However, no move toward spiritual vitality ever occurred.  Now he bitterly expressed his sad realization to me: “I wish someone had told me ten years ago to make the Bible the hallmark of my ministry!”  p. 55-56

 

What we must avoid is an improper use of our system of beliefs. We use a theological system improperly if we consciously or unconsciously expect it to bring spiritual life.  Scripture, and only Scripture, brings spiritual life.  p. 57                                                                                                              

We should strive in our worship services, and especially in the preaching of the Word, to make the Bible a living expression of Jesus Christ.  Our teaching must enable members to know their way around the Bible.  It must challenge them to obey what the Bible says.  It must equip them to ferret out and apply objective implications, and discourage them from making selective, subjective applications.  But above all, hearers should walk away not simply having been chastised or commanded, not merely with more Bible content, but having met Christ afresh, having appropriated His forgiveness, provision, and power. p. 72

 

Healthy Practice #2: The church must engage in regular vibrant worship to God as the ultimate motivation for personal and corporate growth. p. 79

 

The greatest benefit of light fellowship is that it creates the opportunity for the Holy Spirit to develop deeper, spiritual bonds within the body.  The word fellowship, a translation of the Greek word koinonia, carries with it at least four concepts: deep, fulfilling relationships (I John 1:3), a unified body of people (I Cor. 1:9), communication (Gal. 6:6), and communion (I Cor. 10:16). p. 85

Perhaps we can best express the essence of worship by saying that it is a deep-seated longing, a thirsting for God that is satisfied as He reveals Himself to us.  Worship thus contains two basic elements: the soul’s thirst for God and God’s self-revelation. p. 89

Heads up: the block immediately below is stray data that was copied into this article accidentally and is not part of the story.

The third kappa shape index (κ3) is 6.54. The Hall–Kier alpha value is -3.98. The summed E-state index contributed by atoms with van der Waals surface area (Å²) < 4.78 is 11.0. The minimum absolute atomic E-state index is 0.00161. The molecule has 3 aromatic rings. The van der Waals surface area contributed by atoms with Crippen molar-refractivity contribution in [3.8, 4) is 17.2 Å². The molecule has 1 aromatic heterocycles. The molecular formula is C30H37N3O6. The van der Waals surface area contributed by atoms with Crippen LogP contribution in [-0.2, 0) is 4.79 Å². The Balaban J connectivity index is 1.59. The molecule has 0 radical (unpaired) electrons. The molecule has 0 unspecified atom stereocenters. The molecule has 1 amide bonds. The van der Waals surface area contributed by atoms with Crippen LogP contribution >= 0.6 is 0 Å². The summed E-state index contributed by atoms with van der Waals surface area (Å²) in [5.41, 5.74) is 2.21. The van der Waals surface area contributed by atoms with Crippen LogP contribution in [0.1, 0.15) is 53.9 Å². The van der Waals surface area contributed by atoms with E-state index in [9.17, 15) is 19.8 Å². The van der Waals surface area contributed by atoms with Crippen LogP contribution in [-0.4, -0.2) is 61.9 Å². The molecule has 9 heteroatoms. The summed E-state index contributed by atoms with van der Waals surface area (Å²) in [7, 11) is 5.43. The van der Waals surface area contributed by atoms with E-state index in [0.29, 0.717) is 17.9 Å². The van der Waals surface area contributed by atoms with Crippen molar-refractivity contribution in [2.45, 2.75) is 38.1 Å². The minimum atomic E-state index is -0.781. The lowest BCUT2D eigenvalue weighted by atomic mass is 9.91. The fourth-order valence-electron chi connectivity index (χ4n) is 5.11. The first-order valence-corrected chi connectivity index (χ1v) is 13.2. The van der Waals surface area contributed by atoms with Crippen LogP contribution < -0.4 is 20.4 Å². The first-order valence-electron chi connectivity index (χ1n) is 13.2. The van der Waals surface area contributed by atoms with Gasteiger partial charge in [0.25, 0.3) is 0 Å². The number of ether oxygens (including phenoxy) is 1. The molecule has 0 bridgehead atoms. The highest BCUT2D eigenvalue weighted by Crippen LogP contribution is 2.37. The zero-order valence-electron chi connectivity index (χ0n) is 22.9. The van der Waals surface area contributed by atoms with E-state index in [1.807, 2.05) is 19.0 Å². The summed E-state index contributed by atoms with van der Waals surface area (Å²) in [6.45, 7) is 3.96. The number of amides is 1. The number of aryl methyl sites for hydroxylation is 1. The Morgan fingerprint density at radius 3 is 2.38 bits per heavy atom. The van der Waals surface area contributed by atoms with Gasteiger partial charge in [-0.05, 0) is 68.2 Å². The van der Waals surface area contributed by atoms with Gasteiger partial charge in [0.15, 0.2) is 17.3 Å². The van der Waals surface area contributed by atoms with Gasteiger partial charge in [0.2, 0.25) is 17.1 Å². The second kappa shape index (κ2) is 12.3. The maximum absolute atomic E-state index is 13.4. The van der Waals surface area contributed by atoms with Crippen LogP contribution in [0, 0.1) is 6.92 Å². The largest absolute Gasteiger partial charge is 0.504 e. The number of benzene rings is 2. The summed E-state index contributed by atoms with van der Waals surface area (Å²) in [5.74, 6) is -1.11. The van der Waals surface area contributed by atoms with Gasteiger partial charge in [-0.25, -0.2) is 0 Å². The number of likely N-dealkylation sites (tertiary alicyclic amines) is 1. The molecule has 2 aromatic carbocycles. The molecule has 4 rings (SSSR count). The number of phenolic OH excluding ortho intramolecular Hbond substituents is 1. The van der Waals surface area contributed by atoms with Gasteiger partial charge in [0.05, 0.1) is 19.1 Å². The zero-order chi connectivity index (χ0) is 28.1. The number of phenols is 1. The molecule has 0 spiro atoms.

Listeners are offered reasoned support, but not authoritative support for what God calls us to do and be.  Absent is any sense that God’s revelation is being declared.  Logic should confirm and commend the declaration of God’s Word, but it should never replace it.  God the Spirit indwells and works through His authoritative revelation.  To replace proclamation entirely with persuasion or logic deprives hearers of the possibility of God’s power in their lives.

Criticism can also inhibit preaching.  If a pastor feels threatened by possible criticism from a segment of his congregation, his ministry of the Word will be hampered, and the presence and power of the living Lord will in that measure be restricted.  I observed this in one church in which I sensed a certain degree of fear under the surface of the worship.  As I discussed this with the pastor later, I learned that a third of his session espoused theonomy, an interpretation of the Old Testament with which he disagreed.  Whenever he entered the pulpit, he feared their criticism: “They’re going to tell what I did wrong.”  He was exhibiting fear and restraint in conducting the service, and in that measure the powerful and active ministry of the Lord was obscured. pp. 98-99

Throughout human history, God has used worship, an encounter with Himself, to motivate action as well as to glorify His name.  The prophet Isaiah’s experience (Isaiah 6:1-8) is paradigmatic.  He had a vision of the Lord “seated on a throne, high and exalted, and the train of his robe filled the temple.  He saw God surrounded by angels who demonstrated and spoke of God’s holiness, shaking the temple and filling it with smoke. p. 100

The elder encourages believing church members to be what God intends them to be: priests (I Peter 2:5), who utilize their gifts for the common good (I Cor. 12:7), so that Christ’s body is “joined and held together by every supporting ligament” (Eph. 4:16)—a people who “always carry around in our body the death of Jesus, so that the life of Jesus may also be revealed in our body” (2 Cor. 4:10).  Paul expresses the elder’s God-given passion to catalyze the church’s growth in godliness: “We proclaim him, admonishing and teaching everyone with all wisdom, so that we may present everyone perfect in Christ.  To this end I labor, struggling with all his energy, which so powerfully works in me” (Col. 1:28-29). p. 130

Throughout these discussions, I’ve maintained that healthy, biblical leadership enhances rather than represses members’ involvement. p. 171

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Filed under Book Review and Excerpts, Healthy church, The Church